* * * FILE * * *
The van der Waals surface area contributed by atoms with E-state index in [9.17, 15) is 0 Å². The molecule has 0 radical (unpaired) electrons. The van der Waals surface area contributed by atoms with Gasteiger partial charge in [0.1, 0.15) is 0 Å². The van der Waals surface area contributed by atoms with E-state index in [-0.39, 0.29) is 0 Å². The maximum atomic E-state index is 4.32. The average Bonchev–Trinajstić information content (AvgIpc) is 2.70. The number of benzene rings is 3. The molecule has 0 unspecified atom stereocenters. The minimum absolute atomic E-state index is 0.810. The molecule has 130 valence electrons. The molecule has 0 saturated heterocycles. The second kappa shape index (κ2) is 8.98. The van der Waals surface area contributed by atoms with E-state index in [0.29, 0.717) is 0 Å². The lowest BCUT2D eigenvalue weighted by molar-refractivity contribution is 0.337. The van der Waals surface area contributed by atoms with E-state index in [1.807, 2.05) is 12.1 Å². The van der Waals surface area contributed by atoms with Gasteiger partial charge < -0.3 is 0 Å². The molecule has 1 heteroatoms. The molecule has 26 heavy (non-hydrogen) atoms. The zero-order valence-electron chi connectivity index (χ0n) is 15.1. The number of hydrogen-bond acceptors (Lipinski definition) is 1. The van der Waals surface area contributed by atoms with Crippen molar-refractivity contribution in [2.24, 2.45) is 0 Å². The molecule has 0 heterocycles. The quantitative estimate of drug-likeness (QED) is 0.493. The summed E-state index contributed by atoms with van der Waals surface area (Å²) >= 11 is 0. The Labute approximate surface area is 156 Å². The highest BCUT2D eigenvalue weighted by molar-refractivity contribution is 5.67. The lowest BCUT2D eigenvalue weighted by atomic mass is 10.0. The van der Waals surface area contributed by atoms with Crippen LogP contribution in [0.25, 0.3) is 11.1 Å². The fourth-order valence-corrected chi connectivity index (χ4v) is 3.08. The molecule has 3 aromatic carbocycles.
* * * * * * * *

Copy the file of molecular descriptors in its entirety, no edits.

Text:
The van der Waals surface area contributed by atoms with E-state index in [9.17, 15) is 0 Å². The molecule has 0 radical (unpaired) electrons. The van der Waals surface area contributed by atoms with Gasteiger partial charge in [0.1, 0.15) is 0 Å². The van der Waals surface area contributed by atoms with E-state index in [-0.39, 0.29) is 0 Å². The maximum atomic E-state index is 4.32. The average Bonchev–Trinajstić information content (AvgIpc) is 2.70. The number of benzene rings is 3. The molecule has 0 unspecified atom stereocenters. The minimum absolute atomic E-state index is 0.810. The molecule has 130 valence electrons. The molecule has 0 saturated heterocycles. The second kappa shape index (κ2) is 8.98. The van der Waals surface area contributed by atoms with E-state index in [0.29, 0.717) is 0 Å². The lowest BCUT2D eigenvalue weighted by molar-refractivity contribution is 0.337. The van der Waals surface area contributed by atoms with E-state index in [1.807, 2.05) is 12.1 Å². The van der Waals surface area contributed by atoms with Gasteiger partial charge < -0.3 is 0 Å². The molecule has 1 heteroatoms. The molecule has 26 heavy (non-hydrogen) atoms. The zero-order valence-electron chi connectivity index (χ0n) is 15.1. The number of hydrogen-bond acceptors (Lipinski definition) is 1. The van der Waals surface area contributed by atoms with Crippen molar-refractivity contribution in [2.24, 2.45) is 0 Å². The molecule has 0 heterocycles. The quantitative estimate of drug-likeness (QED) is 0.493. The summed E-state index contributed by atoms with van der Waals surface area (Å²) >= 11 is 0. The Labute approximate surface area is 156 Å². The highest BCUT2D eigenvalue weighted by molar-refractivity contribution is 5.67. The lowest BCUT2D eigenvalue weighted by atomic mass is 10.0. The van der Waals surface area contributed by atoms with Crippen LogP contribution in [0.25, 0.3) is 11.1 Å². The fourth-order valence-corrected chi connectivity index (χ4v) is 3.08. The molecule has 3 aromatic carbocycles.